“I’ve actually just received an award from the University of Oxford for my outreach work which is of course fantastic but also completely unexpected! I really do just love talking to people about maths and getting everyone to love it as much as I do, so the plan is very much to keep Tom Rocks Maths going and to hopefully expand into television… I have a few things in the pipeline so watch this space.”
Are all of your tattoos science inspired and if so what’s next?
“Now that I’ve reached the dizzy heights of 32 tattoos I can’t say that they are all based on science or maths, but it’s definitely still one of the dominant themes. So far I’ve got my favourite equation – Navier-Stokes, my favourite shapes – the Platonic Solids, and my favourite number – e. Next, I’m thinking of something related to the Normal Distribution – it’s such a powerful tool and the symmetry of the equation and the graph is beautiful – but I’ve yet to figure out exactly what that’s going to look like. If anyone has any suggestions though do let me know! @tomrocksmaths on social media – perhaps we can even turn it into a competition: pick Tom’s next tattoo, what do you think?”
In your YouTube video’s #EquationsStripped you reveal the maths behind some of the most important equations in maths, and I noticed that you describe the Navier-Stokes equations as your favourite – why is that and perhaps most importantly can you solve them?
“My favourite equations are the Navier-Stokes equations, which model the flow of every fluid on Earth… Can I solve them? Not a chance! They’re incredibly complicated, which is exactly why they’re a Millennium Problem with a million-dollar prize, and my idea with the video and live talk is to try to peel back the layers of complexity and explain what’s going on in as simple terms as possible.”
Does that mean that anyone can follow your video?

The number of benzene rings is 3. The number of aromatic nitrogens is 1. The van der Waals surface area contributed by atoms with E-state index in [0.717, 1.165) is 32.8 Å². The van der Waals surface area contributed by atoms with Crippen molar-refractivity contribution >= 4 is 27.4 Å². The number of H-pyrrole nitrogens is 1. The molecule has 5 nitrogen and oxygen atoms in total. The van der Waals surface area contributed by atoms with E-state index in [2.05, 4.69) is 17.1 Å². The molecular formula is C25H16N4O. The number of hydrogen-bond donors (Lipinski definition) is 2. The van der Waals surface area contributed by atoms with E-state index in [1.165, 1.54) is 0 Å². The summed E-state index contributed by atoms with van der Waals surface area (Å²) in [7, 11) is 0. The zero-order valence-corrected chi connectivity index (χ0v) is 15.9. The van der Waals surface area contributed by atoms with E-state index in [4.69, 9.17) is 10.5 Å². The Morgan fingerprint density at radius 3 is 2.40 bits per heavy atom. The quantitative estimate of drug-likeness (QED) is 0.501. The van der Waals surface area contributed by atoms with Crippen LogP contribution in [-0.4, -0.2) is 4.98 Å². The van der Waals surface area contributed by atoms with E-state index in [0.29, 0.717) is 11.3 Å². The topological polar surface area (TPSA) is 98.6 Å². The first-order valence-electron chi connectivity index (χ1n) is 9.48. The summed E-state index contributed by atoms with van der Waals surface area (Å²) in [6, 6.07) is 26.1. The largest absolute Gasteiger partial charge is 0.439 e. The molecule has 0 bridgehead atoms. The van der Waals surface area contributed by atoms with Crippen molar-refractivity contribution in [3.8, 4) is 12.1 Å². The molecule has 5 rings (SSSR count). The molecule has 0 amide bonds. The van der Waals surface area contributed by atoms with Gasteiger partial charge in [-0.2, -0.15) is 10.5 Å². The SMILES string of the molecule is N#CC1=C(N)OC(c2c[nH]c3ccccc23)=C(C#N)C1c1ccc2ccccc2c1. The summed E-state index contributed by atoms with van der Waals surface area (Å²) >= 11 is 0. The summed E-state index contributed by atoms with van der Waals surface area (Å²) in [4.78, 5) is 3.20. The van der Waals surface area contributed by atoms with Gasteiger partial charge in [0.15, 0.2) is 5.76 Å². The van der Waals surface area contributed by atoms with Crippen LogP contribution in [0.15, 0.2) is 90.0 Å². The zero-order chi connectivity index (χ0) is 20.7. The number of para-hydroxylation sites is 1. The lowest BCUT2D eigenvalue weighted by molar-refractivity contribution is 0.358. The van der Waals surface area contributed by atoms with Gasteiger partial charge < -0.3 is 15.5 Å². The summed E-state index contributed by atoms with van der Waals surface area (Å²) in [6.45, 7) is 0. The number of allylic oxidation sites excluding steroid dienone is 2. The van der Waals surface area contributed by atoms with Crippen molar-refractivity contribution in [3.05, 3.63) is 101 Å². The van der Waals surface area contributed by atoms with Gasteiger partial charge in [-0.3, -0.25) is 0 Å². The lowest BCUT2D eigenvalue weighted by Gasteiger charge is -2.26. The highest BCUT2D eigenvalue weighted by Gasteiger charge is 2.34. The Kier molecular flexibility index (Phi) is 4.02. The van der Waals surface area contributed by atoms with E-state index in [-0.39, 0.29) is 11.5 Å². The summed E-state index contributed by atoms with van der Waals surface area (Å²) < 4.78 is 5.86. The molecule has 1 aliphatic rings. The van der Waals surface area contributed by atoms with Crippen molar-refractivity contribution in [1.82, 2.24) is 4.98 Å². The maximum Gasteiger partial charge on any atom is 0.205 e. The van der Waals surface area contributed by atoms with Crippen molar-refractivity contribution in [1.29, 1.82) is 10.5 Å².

“The early parts yes absolutely, I purposefully start with the easier bits – the history, the applications, and then gradually get more involved with the physical setup of the problem and finally of course the maths of it all… And that’s pretty much where the idea to ‘strip back’ the equations came from – I thought to myself let’s begin simple and then slowly increase the difficulty until the equation is completely exposed. Being the ‘Naked Mathematician’ the next move was pretty obvious… as each layer of the equation is stripped back, I’m also stripping myself back until I’m just in my underwear – so almost completely exposed but not quite!”
Where did the whole idea of ‘stripping’ equations come from?
“I suppose I don’t really see it as ‘stripping’ per se, it’s there for comedic effect and really to show that maths is not the serious, boring, straight-laced subject that unfortunately most people think it is. Stripping for the videos is fine – it’s just me alone with my camera, but then earlier this year I was asked to give a live talk for the Oxford Invariants Society and they were very keen to emphasise that they wanted to see the Naked Mathematician in the flesh – quite literally!”
And how did it go?
“Well, barring some slightly awkward ‘costume changes’ between the layers of the equation – I went outside for the final reveal down to my underwear for example – it was good fun and definitely something I’d be keen to try out again… Perhaps maybe even an Equations Stripped Roadshow. I’m keen to try out anything that helps to improve the image that people have of maths.”
Stripping back the most important equations in maths so that everyone can understand…
The Normal Distribution is one of the most important in the world of probability, modelling everything from height and weight to salaries and number of offspring. It is used by advertisers to better target their products and by pharmaceutical companies to test the success of new drugs. It seems to fit almost any set of data, which is what makes it SO incredibly important…
You can watch all of the Equations Stripped series here.
The second live episode of Tom Rocks Maths on Oxide Radio – Oxford University’s student radio station. Featuring aliens, death by duel, Indiana Jones and the weekly maths puzzle for you to solve. Plus music from Rise Against, Good Charlotte and Asking Alexandria…
Stripping back the most important equations in maths so that everyone can understand…
Logarithms turn multiplications (hard) into additions (much easier) which enabled scientists in the 1600’s to calculate the trajectories of comets and the orbits of the planets around the sun. Nowadays, they are mainly used in Information Theory and Thermodynamics, but still have an important role to play mathematically in helping us to understand trends in experimental data.
I strip back some of the most important equations in maths so that everyone can understand…
This time it’s the turn of the wave equation – it started out as model for the vibration of a violin strong and eventually led to the discovery that light itself is a wave. I’d say that’s pretty important…